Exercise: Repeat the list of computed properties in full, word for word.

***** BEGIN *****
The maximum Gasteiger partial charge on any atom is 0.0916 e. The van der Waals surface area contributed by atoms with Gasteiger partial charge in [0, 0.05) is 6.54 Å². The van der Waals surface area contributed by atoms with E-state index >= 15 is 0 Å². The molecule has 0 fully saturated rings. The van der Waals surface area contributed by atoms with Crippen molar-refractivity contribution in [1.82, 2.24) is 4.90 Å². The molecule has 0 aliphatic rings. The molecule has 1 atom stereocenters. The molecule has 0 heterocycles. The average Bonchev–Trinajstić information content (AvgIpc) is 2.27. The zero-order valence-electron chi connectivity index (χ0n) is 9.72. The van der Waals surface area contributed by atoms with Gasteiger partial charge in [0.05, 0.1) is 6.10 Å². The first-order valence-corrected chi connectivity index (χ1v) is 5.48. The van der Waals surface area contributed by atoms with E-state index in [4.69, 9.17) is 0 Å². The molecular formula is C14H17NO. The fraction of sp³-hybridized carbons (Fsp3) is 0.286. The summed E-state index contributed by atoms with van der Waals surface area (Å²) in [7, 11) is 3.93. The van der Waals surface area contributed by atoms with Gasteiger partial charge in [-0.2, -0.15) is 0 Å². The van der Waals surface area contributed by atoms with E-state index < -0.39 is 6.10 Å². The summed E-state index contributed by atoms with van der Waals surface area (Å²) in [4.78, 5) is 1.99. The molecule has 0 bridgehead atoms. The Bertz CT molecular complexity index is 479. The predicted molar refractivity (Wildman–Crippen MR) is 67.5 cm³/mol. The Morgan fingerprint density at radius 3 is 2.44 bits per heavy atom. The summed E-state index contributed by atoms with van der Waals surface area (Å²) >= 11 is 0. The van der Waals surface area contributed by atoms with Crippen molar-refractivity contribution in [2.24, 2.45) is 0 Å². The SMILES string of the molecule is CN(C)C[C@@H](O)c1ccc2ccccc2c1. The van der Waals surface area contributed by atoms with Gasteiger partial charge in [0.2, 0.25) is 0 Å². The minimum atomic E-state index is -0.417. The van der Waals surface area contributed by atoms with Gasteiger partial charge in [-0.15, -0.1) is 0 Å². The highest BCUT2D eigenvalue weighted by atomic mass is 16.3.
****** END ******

The maximum Gasteiger partial charge on any atom is 0.0916 e. The van der Waals surface area contributed by atoms with Gasteiger partial charge in [0, 0.05) is 6.54 Å². The van der Waals surface area contributed by atoms with E-state index >= 15 is 0 Å². The molecule has 0 fully saturated rings. The van der Waals surface area contributed by atoms with Crippen molar-refractivity contribution in [1.82, 2.24) is 4.90 Å². The molecule has 0 aliphatic rings. The molecule has 1 atom stereocenters. The molecule has 0 heterocycles. The average Bonchev–Trinajstić information content (AvgIpc) is 2.27. The zero-order valence-electron chi connectivity index (χ0n) is 9.72. The van der Waals surface area contributed by atoms with Gasteiger partial charge in [0.05, 0.1) is 6.10 Å². The first-order valence-corrected chi connectivity index (χ1v) is 5.48. The van der Waals surface area contributed by atoms with E-state index in [4.69, 9.17) is 0 Å². The molecular formula is C14H17NO. The fraction of sp³-hybridized carbons (Fsp3) is 0.286. The summed E-state index contributed by atoms with van der Waals surface area (Å²) in [7, 11) is 3.93. The van der Waals surface area contributed by atoms with Gasteiger partial charge in [-0.2, -0.15) is 0 Å². The van der Waals surface area contributed by atoms with E-state index < -0.39 is 6.10 Å². The summed E-state index contributed by atoms with van der Waals surface area (Å²) in [4.78, 5) is 1.99. The molecule has 0 bridgehead atoms. The Bertz CT molecular complexity index is 479. The predicted molar refractivity (Wildman–Crippen MR) is 67.5 cm³/mol. The Morgan fingerprint density at radius 3 is 2.44 bits per heavy atom. The summed E-state index contributed by atoms with van der Waals surface area (Å²) >= 11 is 0. The van der Waals surface area contributed by atoms with Crippen molar-refractivity contribution in [2.24, 2.45) is 0 Å². The SMILES string of the molecule is CN(C)C[C@@H](O)c1ccc2ccccc2c1. The van der Waals surface area contributed by atoms with Gasteiger partial charge in [0.2, 0.25) is 0 Å². The minimum atomic E-state index is -0.417. The van der Waals surface area contributed by atoms with Gasteiger partial charge in [-0.15, -0.1) is 0 Å². The highest BCUT2D eigenvalue weighted by atomic mass is 16.3.